Helen O'Rourke: Gaelic games integration process cannot be rushed

Ladies Football CEO Helen O’Rourke has said the integration process to deliver one association for all Gaelic games must be done right as 'there can be no going back'
Helen O'Rourke: Gaelic games integration process cannot be rushed

PROCESS: Uachtarán Cumann Peil Gael na mBan Mícheál Naughton, right, and chief executive Helen O'Rourke during the LGFA 2023 Annual Congress at Knightsbrook Hotel in Trim, Meath. Pic: Brendan Moran/Sportsfile

Ladies Football CEO Helen O’Rourke has said the integration process to deliver one association for all Gaelic games must be done right as “there can be no going back”.

Commenting on the integration process in her recent annual report, the LGFA chief executive said the one Gaelic games association must be built on “equality and respect” so “we can all thrive”.

O’Rourke is a member of the integration steering group that announced on Tuesday its intention to seek submissions from every county board across the GAA, LGFA, and Camogie Association as part of its on-going engagement and listening process.

The steering committee will also conduct formal meetings with a number of county boards from across the three associations.

Writing in her annual report presented to LGFA Congress earlier this month, O’Rourke stressed the importance of the steering committee not being rushed in their work.

“It is a complex matter and won’t be easy. It is important that we are afforded time and space to get the structure of this One Association right as there can be no going back,” said the LGFA boss.

“As we work towards the integration of the three associations, we continue to have representation on GAA committees, and vice versa, ensuring greater collaboration and cooperation across multiple areas.

“As CEO, I continue to be a member of the GAA Coiste Bainistí and Mícheál Naughton, as LGFA President, is a member of GAA Ard Chomhairle. The GAA also has a representative, Martin Coleman, on LGFA Management and Central Council.

“These are important representations for both Associations to gain a greater understanding of the values, visions and operations of the LGFA and GAA.” 

O’Rourke’s annual report predates the strike action taken by Cavan players over a travel expenses row with the Cavan County Board, but she did note in her annual report the importance of recognising “that all counties are at different stages of development” when it comes to investment in their county teams.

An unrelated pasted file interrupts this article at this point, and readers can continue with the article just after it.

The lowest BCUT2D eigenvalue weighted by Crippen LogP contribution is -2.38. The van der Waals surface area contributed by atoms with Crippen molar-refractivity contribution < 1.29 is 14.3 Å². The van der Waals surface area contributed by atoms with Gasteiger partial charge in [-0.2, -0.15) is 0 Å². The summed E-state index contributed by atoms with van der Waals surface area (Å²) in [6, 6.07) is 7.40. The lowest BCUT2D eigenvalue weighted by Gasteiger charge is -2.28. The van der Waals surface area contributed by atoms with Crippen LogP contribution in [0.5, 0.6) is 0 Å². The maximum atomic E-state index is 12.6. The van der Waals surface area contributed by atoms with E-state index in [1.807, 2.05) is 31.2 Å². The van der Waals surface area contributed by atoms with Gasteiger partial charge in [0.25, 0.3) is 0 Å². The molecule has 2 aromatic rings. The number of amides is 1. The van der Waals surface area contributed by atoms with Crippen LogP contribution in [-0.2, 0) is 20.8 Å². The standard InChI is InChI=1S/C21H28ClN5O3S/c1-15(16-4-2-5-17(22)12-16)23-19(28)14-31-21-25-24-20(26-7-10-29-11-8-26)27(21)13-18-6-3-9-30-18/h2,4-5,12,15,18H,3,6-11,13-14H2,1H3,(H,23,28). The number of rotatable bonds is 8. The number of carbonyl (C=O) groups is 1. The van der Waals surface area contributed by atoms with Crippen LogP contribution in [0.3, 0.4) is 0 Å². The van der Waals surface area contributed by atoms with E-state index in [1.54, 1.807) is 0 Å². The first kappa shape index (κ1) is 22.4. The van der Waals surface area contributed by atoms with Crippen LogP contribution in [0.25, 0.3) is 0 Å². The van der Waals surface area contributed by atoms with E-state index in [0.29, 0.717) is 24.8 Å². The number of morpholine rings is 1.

The Cavan ladies did not fulfil their final Division 2 league fixture against Tyrone last Sunday as they continue to seek travel expenses for the 20 panel members based in Dublin.

The Cavan county board paid €30 each to four cars that drove from Dublin to Cavan for training at the beginning of February. No further travel expenses have since been paid by the board to the Dublin-based players.

The county board said in a statement on Sunday night that the €120, spread across the four cars, was a “once-off payment” made in “good faith”. Continuing this payment was not a “feasible option”, the board’s statement added.

Of the €2.4m annual government grant to female inter-county players, approximately €1.4m is being used to reimburse 1,700 female players for travel costs built up across the inter-county season.

It’s a pot, though, that is insufficient to properly reimburse players for the amount of money they are spending to get themselves to and from training each week.

The LGFA provides separate team funding support from their own coffers, with counties eligible to claim €10,000 if they compete in League and Championship.

“There is positivity in relation to the Inter-County Government Support Scheme and counties now operate in a multidisciplinary environment to support players and management teams,” O’Rourke continued.

“The allocation of funding provided was never in place to fully compensate for costs associated with running a county team or expenses for being part of a county team, but they certainly do assist all counties.

“It is essential that the county executive, manager and players collaborate on both the scheme submission but also all key aspects in relation to the team at the beginning of the year and that an agreed budget is put in place giving complete clarity to all.

“Open and clear communication throughout the year will then ensure all parties work together towards their common goals and ensure their full allocation is claimed.” 

The LGFA accounts show the association recorded a surplus of €888,620 last year. Of their €6m spend in 2022, €1.3m was on injury fund payouts, while staff wages, PRSI, and expenses totaled €992,289 for the year.

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